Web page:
station No. 24, [73] where another road comes infrom the southeast. We traveled up this road about fifteen miles, when it boreoff to the south. We continued our course due west, and struck Bear creek, withwood and water, and made station No. 25. [74] Continued west, and in ten milesreached the pine forest. Continuing our course through high prairie, we passedlarge forests of pine, crossing the Bryou [Bijou.] and two Kioways, and reachedCherry Creek twenty-two miles above its mouth, and then travelled down one of themost beautiful vallies I ever saw, and very fertile, until we reached DenverCity, when the people all flocked together to look at the stages, etc. [75]

     In his letter of about the same time, John M.Fox commented at length upon developments in the new diggings and added furthersidelights upon the newly surveyed route of the Leavenworth and Pike's Peakexpress:

     Our tedious march is at last ended, and we arenow snugly located in DenverCity, the much talked of Golden City of the mountains. Our progress from Junction[City] to this place, was necessarily slow, inasmuch as we had to open a new roadthrough a country about which none knew but little, to contend with the severityof the weather, the fatigue and complete exhaustion of many of the mules, and themany obstacles incident to an enterprise of this magnitude. I can truly say, Sir,that I believe our road is the best in all respects, that can possibly be made,from Leavenworth City to the mines. Wood and water in abundance over the entireroute, excepting about 150 miles upon the Republican, where there is somescarcity of timber-in fact, a great scarcity for emi-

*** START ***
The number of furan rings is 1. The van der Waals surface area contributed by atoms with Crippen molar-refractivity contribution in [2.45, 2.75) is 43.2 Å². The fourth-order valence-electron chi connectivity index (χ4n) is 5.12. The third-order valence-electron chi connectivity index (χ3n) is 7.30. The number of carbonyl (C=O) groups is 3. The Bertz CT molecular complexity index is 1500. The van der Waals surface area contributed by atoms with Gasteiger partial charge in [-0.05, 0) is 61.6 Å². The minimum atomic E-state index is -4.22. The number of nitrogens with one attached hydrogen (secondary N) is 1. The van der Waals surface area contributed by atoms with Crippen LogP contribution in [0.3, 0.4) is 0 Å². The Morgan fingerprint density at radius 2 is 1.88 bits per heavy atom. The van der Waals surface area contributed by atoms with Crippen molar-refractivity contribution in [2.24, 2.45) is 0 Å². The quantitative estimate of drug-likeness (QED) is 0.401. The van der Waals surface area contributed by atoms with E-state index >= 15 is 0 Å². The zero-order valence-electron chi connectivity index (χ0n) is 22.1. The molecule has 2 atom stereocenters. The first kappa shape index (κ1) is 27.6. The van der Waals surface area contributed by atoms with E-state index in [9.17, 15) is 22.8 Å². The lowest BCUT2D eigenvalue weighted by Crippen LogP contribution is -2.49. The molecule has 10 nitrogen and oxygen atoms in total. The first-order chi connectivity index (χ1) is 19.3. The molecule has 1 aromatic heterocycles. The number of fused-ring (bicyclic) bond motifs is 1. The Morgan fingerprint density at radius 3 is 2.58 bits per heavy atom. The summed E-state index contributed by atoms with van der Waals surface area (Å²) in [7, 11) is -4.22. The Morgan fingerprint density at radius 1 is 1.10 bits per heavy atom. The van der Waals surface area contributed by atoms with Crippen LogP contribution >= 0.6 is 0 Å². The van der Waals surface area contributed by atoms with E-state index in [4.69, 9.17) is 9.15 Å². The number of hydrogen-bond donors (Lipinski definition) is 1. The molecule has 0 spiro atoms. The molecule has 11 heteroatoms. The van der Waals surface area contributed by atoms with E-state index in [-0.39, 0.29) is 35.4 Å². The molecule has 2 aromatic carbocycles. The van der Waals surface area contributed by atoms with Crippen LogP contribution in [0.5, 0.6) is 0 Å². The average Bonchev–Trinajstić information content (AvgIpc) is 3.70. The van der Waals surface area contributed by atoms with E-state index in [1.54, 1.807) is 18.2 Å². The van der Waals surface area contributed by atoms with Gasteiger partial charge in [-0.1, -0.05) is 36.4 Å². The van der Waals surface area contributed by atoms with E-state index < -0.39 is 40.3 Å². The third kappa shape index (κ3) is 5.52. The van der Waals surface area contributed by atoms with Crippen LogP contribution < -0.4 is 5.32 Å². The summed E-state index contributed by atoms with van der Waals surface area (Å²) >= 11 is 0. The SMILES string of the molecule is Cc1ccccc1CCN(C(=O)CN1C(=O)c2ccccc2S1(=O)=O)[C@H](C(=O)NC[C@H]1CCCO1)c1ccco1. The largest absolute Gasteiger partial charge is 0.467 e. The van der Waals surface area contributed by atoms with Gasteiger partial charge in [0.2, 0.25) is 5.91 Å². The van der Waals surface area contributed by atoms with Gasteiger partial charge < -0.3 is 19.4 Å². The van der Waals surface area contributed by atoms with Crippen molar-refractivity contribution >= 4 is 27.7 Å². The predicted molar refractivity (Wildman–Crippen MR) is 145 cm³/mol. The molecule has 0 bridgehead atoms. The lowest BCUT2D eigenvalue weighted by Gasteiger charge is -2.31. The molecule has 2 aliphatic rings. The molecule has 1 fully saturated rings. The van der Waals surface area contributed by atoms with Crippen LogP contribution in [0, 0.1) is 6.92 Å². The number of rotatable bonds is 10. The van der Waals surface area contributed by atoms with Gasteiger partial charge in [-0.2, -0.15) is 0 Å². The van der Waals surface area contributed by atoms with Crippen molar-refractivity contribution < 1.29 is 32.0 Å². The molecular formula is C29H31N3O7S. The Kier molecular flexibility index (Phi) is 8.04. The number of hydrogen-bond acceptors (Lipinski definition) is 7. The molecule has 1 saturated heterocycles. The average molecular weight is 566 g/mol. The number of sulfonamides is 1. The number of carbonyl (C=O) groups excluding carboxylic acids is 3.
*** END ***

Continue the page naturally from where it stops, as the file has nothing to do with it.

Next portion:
grants [76]-but our station can be readilysupplied from the pineries, lying some thirty miles distant from Cherrycreek.
Nearly all the station-keepers, men and employees upon the road, expressthemselves satisfied with this location. Some one or two swear they will notstay-Murphy (at 19) among them.
We have had two desertions only. Our nearest station to this place is fortythreemiles. An intermediate station must, of necessity, be made, until Mr. Williamsreturns and shortens the road, which he expects to do-saving a distance of fiftymiles or over.